Dear Chairpersons Cronin and Brownsberger,
I write today concerning the conference committee’s efforts to reconcile H.4043 and S.2200. My name is Jesse Kelley, and I am the State Affairs Manager for Criminal Justice for the R Street Institute. The R Street Institute is a nonprofit, nonpartisan, public policy research organization focused on evaluating policies related to criminal justice, the juvenile justice system, and ways of effectively reintegrating ex-offenders into society.
Provisions in both the Senate bill and the House bill would precipitate meaningful, and laudable, policy shifts. Still, we believe there is room for improvement. Specifically, the R Street Institute encourages including provisions to raise the age of criminal majority to 19 (as written in S.2200) and maintaining provisions that provide reasonable expungement opportunities to youthful offenders (as outlined in each chambers’ bill).
Raising the age:
First, I would like to call your attention to the need to raise the age of criminal majority not to 18, but to 19 years old (as currently reflected in S. 2200). Though perhaps counterintuitive, the higher age threshold makes sense. There is a national trend underway to reevaluate crimes committed by young people and youth incarceration generally. That reflection is a result of novel findings in the field of cognitive science and an associated recognition of the need for a more rehabilitative system that treats children—who are developmentally distinct from adults— substantially different from adults.
What’s more, perception of social norms regarding age-appropriate behavior has significantly shifted in the past 50 years as more young people attend college, postpone buying homes, and even delay getting married. As a general rule, in the age in which we live, everything is happening later. However, in most jurisdictions, laws have neglected to recalibrate definitions of true adulthood to reflect these changes in society.
If Massachusetts raises the age of criminal majority to 19, as opposed to 18, it would immediately become the state with the highest age of juvenile inclusion in the country and a national leader on this issue. And it would not be the first time the Commonwealth took the lead on juvenile majority age reforms. A decade ago the Bay State, along with 13 other states, decided to raise the age of majority to 18 and deem 17-year-olds juveniles upon arrest. The move to 19 is a natural next step.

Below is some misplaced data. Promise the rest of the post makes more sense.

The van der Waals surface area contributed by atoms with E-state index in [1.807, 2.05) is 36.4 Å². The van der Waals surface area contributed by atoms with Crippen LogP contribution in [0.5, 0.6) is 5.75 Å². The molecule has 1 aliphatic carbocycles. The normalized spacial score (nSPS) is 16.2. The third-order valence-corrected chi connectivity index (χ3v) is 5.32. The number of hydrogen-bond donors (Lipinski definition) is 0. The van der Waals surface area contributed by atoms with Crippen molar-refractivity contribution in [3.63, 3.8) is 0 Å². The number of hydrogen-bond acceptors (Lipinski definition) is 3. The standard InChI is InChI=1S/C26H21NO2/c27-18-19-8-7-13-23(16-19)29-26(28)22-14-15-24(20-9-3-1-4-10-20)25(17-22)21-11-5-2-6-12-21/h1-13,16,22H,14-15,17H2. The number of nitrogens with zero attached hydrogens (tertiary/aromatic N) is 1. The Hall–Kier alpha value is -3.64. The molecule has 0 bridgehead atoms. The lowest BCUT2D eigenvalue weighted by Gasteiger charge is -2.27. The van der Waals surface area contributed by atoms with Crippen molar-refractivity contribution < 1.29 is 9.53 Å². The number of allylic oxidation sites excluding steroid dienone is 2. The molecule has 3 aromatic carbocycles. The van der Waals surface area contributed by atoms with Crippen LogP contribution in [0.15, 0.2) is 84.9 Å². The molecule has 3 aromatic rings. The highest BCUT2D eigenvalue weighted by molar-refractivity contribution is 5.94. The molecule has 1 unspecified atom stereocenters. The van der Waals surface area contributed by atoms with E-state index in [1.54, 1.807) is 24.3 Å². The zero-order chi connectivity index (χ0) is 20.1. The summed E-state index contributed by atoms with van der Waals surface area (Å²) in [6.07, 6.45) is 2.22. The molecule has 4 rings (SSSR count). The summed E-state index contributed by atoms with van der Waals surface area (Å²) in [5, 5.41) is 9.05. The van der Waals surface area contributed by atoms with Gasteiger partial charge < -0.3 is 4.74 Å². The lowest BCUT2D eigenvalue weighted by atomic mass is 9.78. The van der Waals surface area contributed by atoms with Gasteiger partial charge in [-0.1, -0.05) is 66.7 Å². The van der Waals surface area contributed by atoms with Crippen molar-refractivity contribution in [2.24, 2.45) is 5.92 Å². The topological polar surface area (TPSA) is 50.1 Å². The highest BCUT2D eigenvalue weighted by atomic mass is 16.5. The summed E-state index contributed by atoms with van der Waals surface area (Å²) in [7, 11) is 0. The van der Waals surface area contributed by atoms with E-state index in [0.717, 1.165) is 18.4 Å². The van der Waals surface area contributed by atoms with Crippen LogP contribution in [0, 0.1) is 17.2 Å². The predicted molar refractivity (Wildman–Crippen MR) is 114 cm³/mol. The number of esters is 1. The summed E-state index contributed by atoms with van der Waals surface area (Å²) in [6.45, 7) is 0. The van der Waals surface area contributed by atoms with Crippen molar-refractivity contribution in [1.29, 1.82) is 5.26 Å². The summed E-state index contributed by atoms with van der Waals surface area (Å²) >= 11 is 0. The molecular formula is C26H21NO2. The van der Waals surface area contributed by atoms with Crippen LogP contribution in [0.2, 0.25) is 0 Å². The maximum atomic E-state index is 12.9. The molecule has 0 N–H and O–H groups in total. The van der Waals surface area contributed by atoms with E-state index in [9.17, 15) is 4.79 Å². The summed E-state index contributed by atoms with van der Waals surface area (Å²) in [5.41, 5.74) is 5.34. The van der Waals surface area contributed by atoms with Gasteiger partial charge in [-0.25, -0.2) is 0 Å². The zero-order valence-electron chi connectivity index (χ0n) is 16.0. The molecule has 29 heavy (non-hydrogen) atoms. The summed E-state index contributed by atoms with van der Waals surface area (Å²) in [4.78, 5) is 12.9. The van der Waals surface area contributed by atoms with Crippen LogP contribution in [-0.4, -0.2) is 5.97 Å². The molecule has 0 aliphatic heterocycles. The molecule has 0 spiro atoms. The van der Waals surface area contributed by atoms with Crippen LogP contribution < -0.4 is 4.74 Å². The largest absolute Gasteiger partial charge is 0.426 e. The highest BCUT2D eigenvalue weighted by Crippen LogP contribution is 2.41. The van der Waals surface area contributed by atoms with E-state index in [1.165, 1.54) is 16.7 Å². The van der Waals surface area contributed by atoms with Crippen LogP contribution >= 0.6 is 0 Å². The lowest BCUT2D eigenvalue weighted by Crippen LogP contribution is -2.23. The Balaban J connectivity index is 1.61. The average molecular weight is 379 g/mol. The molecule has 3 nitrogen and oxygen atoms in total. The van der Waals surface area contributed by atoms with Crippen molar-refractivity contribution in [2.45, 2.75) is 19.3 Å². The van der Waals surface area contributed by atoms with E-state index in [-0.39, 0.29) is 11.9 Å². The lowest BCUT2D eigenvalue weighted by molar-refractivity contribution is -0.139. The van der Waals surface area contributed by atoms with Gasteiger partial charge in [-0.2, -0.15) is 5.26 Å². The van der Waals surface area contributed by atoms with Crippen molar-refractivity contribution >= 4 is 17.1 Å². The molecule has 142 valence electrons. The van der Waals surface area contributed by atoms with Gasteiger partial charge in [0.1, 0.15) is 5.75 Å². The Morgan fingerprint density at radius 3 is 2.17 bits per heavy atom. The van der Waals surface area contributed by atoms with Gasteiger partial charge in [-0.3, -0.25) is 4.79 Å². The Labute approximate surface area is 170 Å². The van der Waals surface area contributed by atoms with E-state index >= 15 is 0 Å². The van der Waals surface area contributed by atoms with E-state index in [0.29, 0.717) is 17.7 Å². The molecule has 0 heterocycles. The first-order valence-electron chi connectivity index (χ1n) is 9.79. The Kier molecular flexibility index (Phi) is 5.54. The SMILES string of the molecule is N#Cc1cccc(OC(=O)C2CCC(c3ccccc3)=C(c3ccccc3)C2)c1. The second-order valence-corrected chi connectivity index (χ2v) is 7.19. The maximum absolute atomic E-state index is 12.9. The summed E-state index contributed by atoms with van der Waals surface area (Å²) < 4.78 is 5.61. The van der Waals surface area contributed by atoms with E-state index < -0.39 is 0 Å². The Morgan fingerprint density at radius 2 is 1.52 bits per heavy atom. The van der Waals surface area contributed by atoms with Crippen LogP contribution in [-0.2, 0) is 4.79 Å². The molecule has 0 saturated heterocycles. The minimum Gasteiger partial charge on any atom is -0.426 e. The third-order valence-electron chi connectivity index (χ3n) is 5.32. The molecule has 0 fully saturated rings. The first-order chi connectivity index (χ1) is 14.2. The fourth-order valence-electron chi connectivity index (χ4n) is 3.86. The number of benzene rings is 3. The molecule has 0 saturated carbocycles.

Second, increasing opportunities for the expungement of criminal records is a critical component to ensuring viable economic opportunities for those individuals reentering society. As written, both the House and the Senate bills would allow juvenile records—and some records relating to crimes committed by individuals up to age 21—to be expunged after three to seven years. We at R Street strongly support this approach.
With an expunged record, a previously convicted individual will have a more equitable, and often more successful, experience when seeking employment. The ability to report to a prospective employer that no criminal conviction appears on a record increases the likelihood of securing a job. In fact, the University of Michigan School of Law conducted a study that analyzed applicants’ histories on job applications and found that applicants without criminal convictions were 63 percent more likely to receive an interview than were those with criminal histories.
Clearly, a criminal record can be a lifelong barrier to economic security. What is often overlooked is that with economic insecurity comes higher chances that a formerly incarcerated individual will be forced to seek public assistance. In an era of tight budgets, modest reforms like expungement can decrease stress on the public purse by making it easier for individuals who have been incarcerated in the past to gain full-time employment. Increasing the working population while decreasing the number of those relying on government assistance is a win-win for the state.
I thank you for affording me the opportunity to express our opinions on the matter. If I can provide any further information, please do not hesitate to contact me at your earliest convenience.
Jesse Kelley, Esq.
State Affairs Manager, Criminal Justice
R Street Institute